The Great Ocean Road stretches 242 kilometres from Torquay to its junction with the Princes Highway east of Allansford in western Victoria. It was designed and supervised by Country Roads Board engineer Major William McCormack and constructed by more than 3000 returned servicemen between 1919 and 1932 as part of a repatriation project. It was initially known as "Anzac Highway" and "Anzac Memorial Highway".
Funding for the road's construction was generated and managed by the Great Ocean Road Trust, led by businessman, philanthropist and former Mayor of Geelong, Howard Hitchcock. The repatriation workers were housed in at least 13 campsites along the route, some housing up to 120 men. The Trust initially allowed access to the road by tolls at a number of booths along the route, but when the road was gifted to the State of Victoria in 1936 these were abolished. A Memorial Arch at Eastern View was built as the official gateway to the Great Ocean Road and several memorial plaques along the route commemorate the achievements of the key members involved in the project, and dedicate the road to the memory of First World War servicemen.
The repatriation workers carved the difficult section of road between Lorne and Kennett River from the rocky cliffs using hand tools, explosives and horse and bucket. Tool marks on the cliff faces on this segment of the route are evidence of the hand construction of the road. The returned soldiers who worked on it gave names such as Shrapnel Gully (a battlefield site at Anzac Cove, Gallipoli) to natural features they encountered.
The road is a two-lane winding bitumen structure with frequent roadside viewing points, passing through diverse coastal landscapes. For most of its length the road abuts Bass Strait, with the 75 kilometre stretch of curvilinear road hugging the cliffs from Eastern View to Apollo Bay. There have been minor road alignment changes to the Great Ocean Road to improve road safety and original alignments occur north of Glenaire (Old Ocean Road), east of Princetown (Old Ocean Road) and in the township of Port Campbell (Lord Street).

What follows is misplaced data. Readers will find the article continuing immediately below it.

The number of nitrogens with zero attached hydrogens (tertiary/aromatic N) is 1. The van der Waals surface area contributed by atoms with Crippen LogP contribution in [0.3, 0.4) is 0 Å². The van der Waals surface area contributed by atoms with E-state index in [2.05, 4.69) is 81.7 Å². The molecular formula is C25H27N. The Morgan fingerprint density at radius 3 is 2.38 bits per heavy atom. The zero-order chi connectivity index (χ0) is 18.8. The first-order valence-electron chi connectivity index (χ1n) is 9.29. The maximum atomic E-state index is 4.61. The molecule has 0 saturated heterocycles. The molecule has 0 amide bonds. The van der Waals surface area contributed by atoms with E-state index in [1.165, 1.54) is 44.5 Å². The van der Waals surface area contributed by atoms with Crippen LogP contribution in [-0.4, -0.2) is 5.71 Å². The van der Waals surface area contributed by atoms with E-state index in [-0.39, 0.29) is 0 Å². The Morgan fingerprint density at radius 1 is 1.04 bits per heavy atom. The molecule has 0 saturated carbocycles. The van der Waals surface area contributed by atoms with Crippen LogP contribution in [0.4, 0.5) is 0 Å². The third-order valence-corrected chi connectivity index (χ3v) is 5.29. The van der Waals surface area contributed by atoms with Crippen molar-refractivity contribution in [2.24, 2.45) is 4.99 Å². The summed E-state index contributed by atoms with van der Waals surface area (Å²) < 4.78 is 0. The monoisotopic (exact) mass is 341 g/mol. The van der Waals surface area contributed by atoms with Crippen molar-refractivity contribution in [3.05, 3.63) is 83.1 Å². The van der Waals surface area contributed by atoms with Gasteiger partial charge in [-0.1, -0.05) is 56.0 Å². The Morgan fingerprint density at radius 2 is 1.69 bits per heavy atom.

The first simple arch at The Springs tollgate, painted with 'Returned Soldiers and Sailors Memorial Great Ocean Road', was demolished when the toll was abandoned in 1936. The wooden arch has been rebuilt three times, most recently following its destruction in the Ash Wednesday bushfires of 1983.
The Wathaurung people are the traditional owners of the eastern portion of the nominated land No Registered Aboriginal Party has been appointed for the remainder.
How is it significant?
The Great Ocean Road is of historical, archaeological aesthetic and social significance to the State of Victoria.
Why is it significant?
The Great Ocean Road is of historical significance as a tangible reminder of the work undertaken from 1919 to 1932 by 3000 repatriated ex-servicemen to honour their fellow soldiers and sailors from the World War I.. (Criterion A)
The Great Ocean Road is of archaeological significance for its potential to contain features, deposits and/or relics associated with the construction and occupation of construction campsites and toll booths that will contribute to an understanding of the construction and operation of the Great Ocean Road. (Criterion C)
The Great Ocean Road is of aesthetic significance as a sinuous road winding through dramatic topography. (Criterion E)
The Great Ocean Road is socially significant for its provision of access to popular places for recreation and leisure. The Victorian community continues to demonstrate its attachment to the Great Ocean Road by using it to access these places. (Criterion G)
The Great Ocean Road is significant for its special association with the returned servicemen of World War I who were largely responsible for its construction. (Criterion H)